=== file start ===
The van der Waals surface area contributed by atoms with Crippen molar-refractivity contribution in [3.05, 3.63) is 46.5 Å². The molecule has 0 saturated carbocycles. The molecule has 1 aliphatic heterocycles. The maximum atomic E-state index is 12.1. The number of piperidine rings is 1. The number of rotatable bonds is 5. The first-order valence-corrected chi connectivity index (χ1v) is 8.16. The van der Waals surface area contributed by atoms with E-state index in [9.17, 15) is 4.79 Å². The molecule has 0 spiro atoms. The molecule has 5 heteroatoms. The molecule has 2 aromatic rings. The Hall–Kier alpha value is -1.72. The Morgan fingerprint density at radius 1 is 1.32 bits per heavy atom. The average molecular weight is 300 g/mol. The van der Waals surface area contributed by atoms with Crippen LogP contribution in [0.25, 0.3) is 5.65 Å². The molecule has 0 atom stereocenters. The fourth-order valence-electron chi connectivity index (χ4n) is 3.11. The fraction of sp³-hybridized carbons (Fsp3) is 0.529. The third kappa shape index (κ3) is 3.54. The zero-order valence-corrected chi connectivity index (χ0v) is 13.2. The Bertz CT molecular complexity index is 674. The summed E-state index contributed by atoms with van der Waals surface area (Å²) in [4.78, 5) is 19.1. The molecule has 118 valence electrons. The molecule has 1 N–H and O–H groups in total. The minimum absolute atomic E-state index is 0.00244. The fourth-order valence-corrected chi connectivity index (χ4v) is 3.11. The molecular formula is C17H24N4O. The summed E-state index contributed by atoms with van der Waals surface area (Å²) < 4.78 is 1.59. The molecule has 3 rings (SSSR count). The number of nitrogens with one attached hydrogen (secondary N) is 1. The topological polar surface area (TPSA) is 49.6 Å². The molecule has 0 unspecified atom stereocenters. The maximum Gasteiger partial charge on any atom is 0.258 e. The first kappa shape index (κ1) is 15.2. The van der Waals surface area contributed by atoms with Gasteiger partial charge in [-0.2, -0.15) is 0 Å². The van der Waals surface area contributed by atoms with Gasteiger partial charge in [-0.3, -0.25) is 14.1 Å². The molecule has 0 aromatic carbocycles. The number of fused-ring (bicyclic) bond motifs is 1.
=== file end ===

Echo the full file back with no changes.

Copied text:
The van der Waals surface area contributed by atoms with Crippen molar-refractivity contribution in [3.05, 3.63) is 46.5 Å². The molecule has 0 saturated carbocycles. The molecule has 1 aliphatic heterocycles. The maximum atomic E-state index is 12.1. The number of piperidine rings is 1. The number of rotatable bonds is 5. The first-order valence-corrected chi connectivity index (χ1v) is 8.16. The van der Waals surface area contributed by atoms with E-state index in [9.17, 15) is 4.79 Å². The molecule has 0 spiro atoms. The molecule has 5 heteroatoms. The molecule has 2 aromatic rings. The Hall–Kier alpha value is -1.72. The Morgan fingerprint density at radius 1 is 1.32 bits per heavy atom. The average molecular weight is 300 g/mol. The van der Waals surface area contributed by atoms with Crippen LogP contribution in [0.25, 0.3) is 5.65 Å². The molecule has 0 atom stereocenters. The fourth-order valence-electron chi connectivity index (χ4n) is 3.11. The fraction of sp³-hybridized carbons (Fsp3) is 0.529. The third kappa shape index (κ3) is 3.54. The zero-order valence-corrected chi connectivity index (χ0v) is 13.2. The Bertz CT molecular complexity index is 674. The summed E-state index contributed by atoms with van der Waals surface area (Å²) in [4.78, 5) is 19.1. The molecule has 118 valence electrons. The molecule has 1 N–H and O–H groups in total. The minimum absolute atomic E-state index is 0.00244. The fourth-order valence-corrected chi connectivity index (χ4v) is 3.11. The molecular formula is C17H24N4O. The summed E-state index contributed by atoms with van der Waals surface area (Å²) < 4.78 is 1.59. The molecule has 3 rings (SSSR count). The number of nitrogens with one attached hydrogen (secondary N) is 1. The topological polar surface area (TPSA) is 49.6 Å². The molecule has 0 unspecified atom stereocenters. The maximum Gasteiger partial charge on any atom is 0.258 e. The first kappa shape index (κ1) is 15.2. The van der Waals surface area contributed by atoms with Gasteiger partial charge in [-0.2, -0.15) is 0 Å². The van der Waals surface area contributed by atoms with Gasteiger partial charge in [-0.3, -0.25) is 14.1 Å². The molecule has 0 aromatic carbocycles. The number of fused-ring (bicyclic) bond motifs is 1.